The ultimate trade: Thirty years of Blood Meridian

One way to judge the merits of a novel is by its shelf life. For example, Herman Melville’s seminal Moby Dick was a commercial and critical flop during the author’s life. He never saw it become as large as its titular namesake.

Illustration by Leone Brander

Illustration by Leone Brander

Entering its third decade, Cormac McCarthy’s challenging, nightmare-inducing and revealing novel Blood Meridian has avoided this fate. Judge Holden, the novel’s devilish antagonist, certainly resembles Moby Dick’s monomaniacal Captain Ahab, as Yale Professor Amy Hungerford points out in her Yale Open Courses lectures on the violent novel [at about 9:50 in the linked video – Ed.].

And violent is an understatement as the reader follows the sadistic journeys of “the Kid.” Don’t let his name fool you: he is as much a part of the indiscriminate bloodletting and scalp hunting as the men surrounding him. Readers learn immediately that the 14-year-old nameless protagonist “can neither read nor write and in him broods already a taste for mindless violence.”

University of Victoria Professor of English Christopher Douglas, a specialist in contemporary American fiction, researches religion in Meridian: “I approach the novel by looking at the religious questions it raises — in particular, about God’s design in nature and the question of his goodness.”

Blood Meridian doesn’t suggest that we should be worried because God is dead; it suggests that we should be worried because God isn’t dead. The novel imagines that the evil that humans do is part of God’s dark design, as seen in natural selection.”

Douglas explains that “[w]hat makes the novel so disturbing is the way McCarthy uses beautiful, almost biblical, prose to narrate scenes of almost indescribable violence and cruelty . . . It’s a deeply philosophical, even religiously-inflected novel, one that seems to suggest that violence is at the heart of American national identity.”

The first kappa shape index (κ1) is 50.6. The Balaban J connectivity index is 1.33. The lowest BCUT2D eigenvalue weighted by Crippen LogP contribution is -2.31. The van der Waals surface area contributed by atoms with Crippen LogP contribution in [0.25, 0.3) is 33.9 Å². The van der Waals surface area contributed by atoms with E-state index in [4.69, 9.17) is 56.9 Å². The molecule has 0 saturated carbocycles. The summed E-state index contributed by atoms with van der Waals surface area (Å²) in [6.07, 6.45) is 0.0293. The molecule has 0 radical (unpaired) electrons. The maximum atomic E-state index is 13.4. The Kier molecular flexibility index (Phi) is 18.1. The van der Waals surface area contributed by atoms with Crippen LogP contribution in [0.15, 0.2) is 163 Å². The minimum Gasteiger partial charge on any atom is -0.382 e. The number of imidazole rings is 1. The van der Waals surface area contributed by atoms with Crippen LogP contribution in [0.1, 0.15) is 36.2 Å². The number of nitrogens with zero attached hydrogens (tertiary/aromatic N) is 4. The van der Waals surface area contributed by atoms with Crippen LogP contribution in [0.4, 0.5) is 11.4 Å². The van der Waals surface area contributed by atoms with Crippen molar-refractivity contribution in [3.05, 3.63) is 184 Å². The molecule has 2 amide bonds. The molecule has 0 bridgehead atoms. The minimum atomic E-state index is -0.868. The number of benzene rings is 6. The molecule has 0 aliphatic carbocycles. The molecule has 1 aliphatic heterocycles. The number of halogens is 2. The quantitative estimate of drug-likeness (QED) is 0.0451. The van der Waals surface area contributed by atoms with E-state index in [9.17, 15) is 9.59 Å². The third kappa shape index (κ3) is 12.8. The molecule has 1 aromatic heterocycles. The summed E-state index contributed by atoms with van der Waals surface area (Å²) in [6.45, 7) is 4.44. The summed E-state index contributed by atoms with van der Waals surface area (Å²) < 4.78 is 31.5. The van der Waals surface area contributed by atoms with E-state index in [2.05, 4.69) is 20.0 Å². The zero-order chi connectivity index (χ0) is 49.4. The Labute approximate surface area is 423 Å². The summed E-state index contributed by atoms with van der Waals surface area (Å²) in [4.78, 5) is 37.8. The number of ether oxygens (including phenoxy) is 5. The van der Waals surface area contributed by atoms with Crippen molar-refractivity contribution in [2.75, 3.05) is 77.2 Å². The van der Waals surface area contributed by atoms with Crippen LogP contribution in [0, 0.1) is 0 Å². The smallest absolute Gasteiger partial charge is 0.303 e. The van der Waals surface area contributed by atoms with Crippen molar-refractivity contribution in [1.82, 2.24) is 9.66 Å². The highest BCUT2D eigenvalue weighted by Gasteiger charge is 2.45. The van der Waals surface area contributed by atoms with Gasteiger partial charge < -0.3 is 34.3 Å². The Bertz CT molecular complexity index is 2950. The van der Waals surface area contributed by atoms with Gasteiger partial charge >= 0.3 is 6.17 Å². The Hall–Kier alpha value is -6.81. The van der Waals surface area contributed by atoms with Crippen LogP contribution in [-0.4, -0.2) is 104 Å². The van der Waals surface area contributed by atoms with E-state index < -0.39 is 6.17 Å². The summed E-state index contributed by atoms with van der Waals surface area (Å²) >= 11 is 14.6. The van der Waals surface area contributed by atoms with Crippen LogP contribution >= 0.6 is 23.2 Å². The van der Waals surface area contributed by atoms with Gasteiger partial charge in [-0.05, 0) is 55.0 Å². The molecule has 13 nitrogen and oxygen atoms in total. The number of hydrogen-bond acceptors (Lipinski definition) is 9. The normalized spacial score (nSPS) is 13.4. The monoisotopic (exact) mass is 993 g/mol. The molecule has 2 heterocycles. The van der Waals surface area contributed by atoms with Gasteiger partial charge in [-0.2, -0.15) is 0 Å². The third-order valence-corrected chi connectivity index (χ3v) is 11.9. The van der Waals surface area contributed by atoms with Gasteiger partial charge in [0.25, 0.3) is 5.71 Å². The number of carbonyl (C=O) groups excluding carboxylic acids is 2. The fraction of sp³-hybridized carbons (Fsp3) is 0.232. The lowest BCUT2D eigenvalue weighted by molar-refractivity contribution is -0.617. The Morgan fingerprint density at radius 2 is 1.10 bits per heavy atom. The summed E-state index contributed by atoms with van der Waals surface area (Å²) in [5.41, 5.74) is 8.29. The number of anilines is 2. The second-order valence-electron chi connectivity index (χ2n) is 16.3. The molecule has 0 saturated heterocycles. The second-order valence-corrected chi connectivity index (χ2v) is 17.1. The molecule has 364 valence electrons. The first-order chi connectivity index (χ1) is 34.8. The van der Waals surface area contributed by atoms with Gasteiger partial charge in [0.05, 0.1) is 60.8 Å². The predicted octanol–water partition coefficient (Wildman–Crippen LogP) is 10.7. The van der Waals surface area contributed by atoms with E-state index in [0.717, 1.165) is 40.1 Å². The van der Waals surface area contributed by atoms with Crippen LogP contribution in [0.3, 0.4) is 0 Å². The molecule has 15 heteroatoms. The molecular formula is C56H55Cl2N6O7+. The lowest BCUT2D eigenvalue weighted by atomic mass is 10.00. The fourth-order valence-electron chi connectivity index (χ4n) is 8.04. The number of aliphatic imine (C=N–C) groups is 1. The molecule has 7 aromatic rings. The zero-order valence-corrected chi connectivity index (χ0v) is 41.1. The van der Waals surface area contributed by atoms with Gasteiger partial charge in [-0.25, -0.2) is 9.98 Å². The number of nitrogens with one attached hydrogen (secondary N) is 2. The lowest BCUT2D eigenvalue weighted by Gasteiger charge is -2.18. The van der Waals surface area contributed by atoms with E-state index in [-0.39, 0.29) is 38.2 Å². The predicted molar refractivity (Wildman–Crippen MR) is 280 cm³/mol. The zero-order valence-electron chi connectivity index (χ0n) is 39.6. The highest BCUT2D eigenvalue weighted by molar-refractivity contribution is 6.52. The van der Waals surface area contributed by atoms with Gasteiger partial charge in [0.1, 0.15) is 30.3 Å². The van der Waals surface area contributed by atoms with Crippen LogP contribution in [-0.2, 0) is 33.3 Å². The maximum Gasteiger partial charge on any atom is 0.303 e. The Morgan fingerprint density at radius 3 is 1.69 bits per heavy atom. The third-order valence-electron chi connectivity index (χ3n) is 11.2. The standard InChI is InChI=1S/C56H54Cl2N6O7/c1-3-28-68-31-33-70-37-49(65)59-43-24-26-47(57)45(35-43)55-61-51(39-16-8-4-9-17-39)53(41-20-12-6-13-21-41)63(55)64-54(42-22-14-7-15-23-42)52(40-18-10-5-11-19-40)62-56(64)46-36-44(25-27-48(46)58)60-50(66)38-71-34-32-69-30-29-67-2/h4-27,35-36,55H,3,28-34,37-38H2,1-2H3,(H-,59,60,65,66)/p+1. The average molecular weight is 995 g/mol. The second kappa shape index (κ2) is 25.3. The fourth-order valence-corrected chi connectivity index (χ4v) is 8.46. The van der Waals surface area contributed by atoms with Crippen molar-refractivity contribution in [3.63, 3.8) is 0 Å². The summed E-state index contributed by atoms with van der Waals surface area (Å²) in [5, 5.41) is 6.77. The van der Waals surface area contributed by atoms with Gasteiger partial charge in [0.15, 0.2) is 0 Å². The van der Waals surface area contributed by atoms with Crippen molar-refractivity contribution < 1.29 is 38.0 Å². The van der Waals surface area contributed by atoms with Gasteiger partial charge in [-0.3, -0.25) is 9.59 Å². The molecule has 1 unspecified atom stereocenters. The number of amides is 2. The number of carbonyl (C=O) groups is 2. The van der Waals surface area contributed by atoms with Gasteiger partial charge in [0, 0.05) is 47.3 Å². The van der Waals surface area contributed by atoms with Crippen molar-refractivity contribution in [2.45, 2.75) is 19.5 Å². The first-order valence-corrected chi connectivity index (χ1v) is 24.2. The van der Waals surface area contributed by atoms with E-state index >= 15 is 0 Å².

Pick up Blood Meridian and you will cross a threshold into a literary world like no other. Although McCarthy’s beautiful esoteric prose takes getting used to, his esthetic is unrivalled and the vocabulary is that of a well-read wordsmith. One of my copy’s marked up passages displays these qualities while also highlighting the philosophical journey the reader undertakes. McCarthy writes (and notice the syntactic/punctuational style): “The good book says that he that lives by the sword shall perish by the sword, said the black. The judge smiled, his face shining with grease. What right man would have it any other way? . . . It makes no difference what men think of war, said the judge. War endures. As well ask men what they think of stone. War was always here. Before man was, war waited for him. The ultimate trade awaiting its ultimate practitioner.”

Meridian had a slow start like Moby Dick — David Foster Wallace named it one of “five direly underappreciated U.S. novels” since 1960 — but McCarthy has lived to see it jostle for the title of the Great American Novel. The prominent and picky Harold Bloom even sings its praises. Furthermore, the author’s stature flourished when he won the Pulitzer Prize in 2007 for The Road, but more important for sales was its landing on Oprah’s Book Club (which led McCarthy — famous for a Pynchonesque reclusiveness — to grant Oprah an interview). It’s post-apocalyptic and depressing, but unlike Blood Meridian, there are redemptive elements in The Road (after all, it became a big film. Blood Meridian will never do that. Douglas pointed out to me that, aside from the violence, the novel is seen as unfilmable “because of the difficulty in casting the key character of the judge.” My only suggestion was Daniel Day-Lewis). This makes The Road more accessible, but the fact that Blood Meridian is set in the past and not the future heightens its fearsomeness — and I argue, its literary merit.

After looking back at this literary achievement, we can also look forward to more. Newsweek recently reported that McCarthy’s upcoming 2016 work, The Passenger, has “topics ranging from the aesthetics of mathematical equations to the nature of knowledge.”

The true verdict on McCarthy’s oeuvre will be solidified in the coming decades, perhaps after The Passenger’s 30th anniversary. Personally, I think his corpus will enter and survive in the canon long after that, and its longevity will be attributed to the unfathomable lessons it teaches us about ourselves.

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